On any given day, reading the newspaper can lead one to believe that the fate of humankind is doomed. With the advent of global communications, we learn instantly of bad news anywhere on the planet on a 24/7 basis. This unending stream of threatening bulletins makes it important to note positive trends. Here are five positive developments in fitness and weight loss to counter the otherwise negative stream of news:
Obesity Is the New Smoking: According to recent studies, the number of smokers declined in 2011, while the number of obese individuals rose by an equivalent number. If obesity is the new smoking, then we may see the development of anti-obesity comparable to the anti-smoking campaigns. The anti-smoking campaigns steadily reduced the number of smokers and demonstrated that concentrated efforts have the ability to change societal perspective and perception.
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Anti-obesity advocates are taking their cue from anti-smoking campaigns and utilizing similar tactics. For example, debates have begun on whether to tax sugary sodas, and regulations that would limit the advertising of sugary cereal to children are being promoted. With continued efforts, we may soon see a declining number of overweight adults, just as we saw a declining number of cigarette smokers.
A Tax on Soda Can Help Fight Obesity: Americans are drinking 13 billion gallons of soda and other sugar-sweetened drinks each year. Experts argue that sugary drinks are the largest contributor to the growing obesity epidemic. In response to these statistics, researchers have conducted studies on the effect a modest tax would have on reducing soda consumption. Their findings were impressive. With the implementation of a penny-per-ounce tax, consumption would be cut by an estimated 15 percent. This decrease would reduce the number of new diabetics by 2.6 percent. The reduction would also prevent an estimated 95,000 coronary heart events, 8,000 strokes and 26,000 premature deaths. Is a penny-per-ounce tax a reasonable price to pay for these health benefits?
University of Georgia Looks for Creative Ways to Address Obesity: University researchers have set out to find creative solutions to address the problem of obesity. To tackle the issue, the university has partnered with Athens Regional Medical Center. The university’s creative approach focuses on four key areas of interest: community, communication, research and instruction. These efforts come at a crucial time for Georgia—a state where 65 percent of the adult population is obese and 40 percent of children are either overweight or obese.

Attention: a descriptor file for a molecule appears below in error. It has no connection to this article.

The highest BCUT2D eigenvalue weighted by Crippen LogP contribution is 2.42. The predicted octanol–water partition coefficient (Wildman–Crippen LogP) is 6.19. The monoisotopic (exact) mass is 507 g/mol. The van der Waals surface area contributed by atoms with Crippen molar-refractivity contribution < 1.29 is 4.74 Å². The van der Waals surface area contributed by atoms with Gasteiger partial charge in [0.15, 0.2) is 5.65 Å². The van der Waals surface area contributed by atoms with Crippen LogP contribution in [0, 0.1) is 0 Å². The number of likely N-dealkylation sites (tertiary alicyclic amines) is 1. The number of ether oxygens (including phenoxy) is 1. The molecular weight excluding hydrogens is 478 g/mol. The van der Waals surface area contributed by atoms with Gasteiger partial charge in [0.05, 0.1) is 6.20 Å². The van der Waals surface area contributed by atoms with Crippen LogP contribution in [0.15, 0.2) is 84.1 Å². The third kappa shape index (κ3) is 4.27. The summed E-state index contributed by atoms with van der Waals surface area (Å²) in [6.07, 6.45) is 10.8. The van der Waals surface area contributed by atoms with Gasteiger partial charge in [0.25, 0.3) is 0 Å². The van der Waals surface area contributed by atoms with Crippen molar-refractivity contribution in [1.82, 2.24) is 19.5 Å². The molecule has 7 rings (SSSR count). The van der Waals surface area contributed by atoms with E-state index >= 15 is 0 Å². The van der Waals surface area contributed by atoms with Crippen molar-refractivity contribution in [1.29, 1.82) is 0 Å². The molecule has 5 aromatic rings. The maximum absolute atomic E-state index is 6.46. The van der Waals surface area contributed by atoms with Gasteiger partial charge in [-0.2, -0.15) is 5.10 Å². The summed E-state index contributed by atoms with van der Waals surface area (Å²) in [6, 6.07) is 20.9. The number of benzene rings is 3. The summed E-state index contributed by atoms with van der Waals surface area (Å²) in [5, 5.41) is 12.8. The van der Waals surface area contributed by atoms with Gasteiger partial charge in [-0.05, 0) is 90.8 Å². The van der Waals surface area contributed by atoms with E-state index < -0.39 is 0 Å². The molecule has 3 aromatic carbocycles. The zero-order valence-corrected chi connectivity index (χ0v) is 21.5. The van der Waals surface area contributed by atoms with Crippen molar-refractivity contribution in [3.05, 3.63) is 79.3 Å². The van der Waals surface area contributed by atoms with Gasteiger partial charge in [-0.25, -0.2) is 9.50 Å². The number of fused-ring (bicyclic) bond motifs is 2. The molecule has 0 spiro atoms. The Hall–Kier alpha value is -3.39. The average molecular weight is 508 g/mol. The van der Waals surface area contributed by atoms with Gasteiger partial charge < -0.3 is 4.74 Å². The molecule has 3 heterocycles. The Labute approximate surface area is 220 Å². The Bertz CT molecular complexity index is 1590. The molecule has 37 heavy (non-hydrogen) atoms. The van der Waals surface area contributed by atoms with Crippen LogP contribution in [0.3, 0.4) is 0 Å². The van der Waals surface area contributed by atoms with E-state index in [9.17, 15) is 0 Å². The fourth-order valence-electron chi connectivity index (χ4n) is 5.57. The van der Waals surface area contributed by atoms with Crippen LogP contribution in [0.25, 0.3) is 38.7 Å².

Clifton A. Baile, a Georgia Research Alliance professor, emphasized this unique approach, one that aims to make the programs fun and creative: “There are interesting new teaching tools to be used by school systems and 4H by extension that will make learning about obesity issues fun—some are game-based, some are virtual reality.” With each new initiative, we come closer to turning the tide in the battle against obesity.
Healthy Menu Items Take Off in Airport Restaurants: As awareness about health and obesity issues has continued to rise, consumers have indicated their interest in adopting healthier eating habits. To appeal to consumers, restaurants have increased offerings of low-fat, nonfat and low-calorie menu items. Airport restaurant, which traditionally have been known for their unhealthy fare, have hopped on the fitness bandwagon and are offering menu items whose descriptions like no fat, fat free and sugar free. Overall, healthy menu items at airport restaurants are up 86 percent.
Walmart Introduces “Great for You” Food Labels: Walmart has introduced “Great for You” labels in an effort to improve the nutritional quality of the food it sells. The labels currently appear on Walmart’s brands (Great Value and Marketside) and on fresh produce displays. Company executives report plans, however, to encourage other brands to use the label. Walmart has also taken a lead with suppliers to reduce sodium, added sugar and trans-fats in some 165 products it sells.
Gloria Borger, the chief political analyst at CNN, said that “for most folks, no news is good news; for the press, good news is not news.” At least with these five newsworthy items, we’ve turned her philosophy upside down. The news about progress in dealing with obesity issues is good news.
- Carole Carson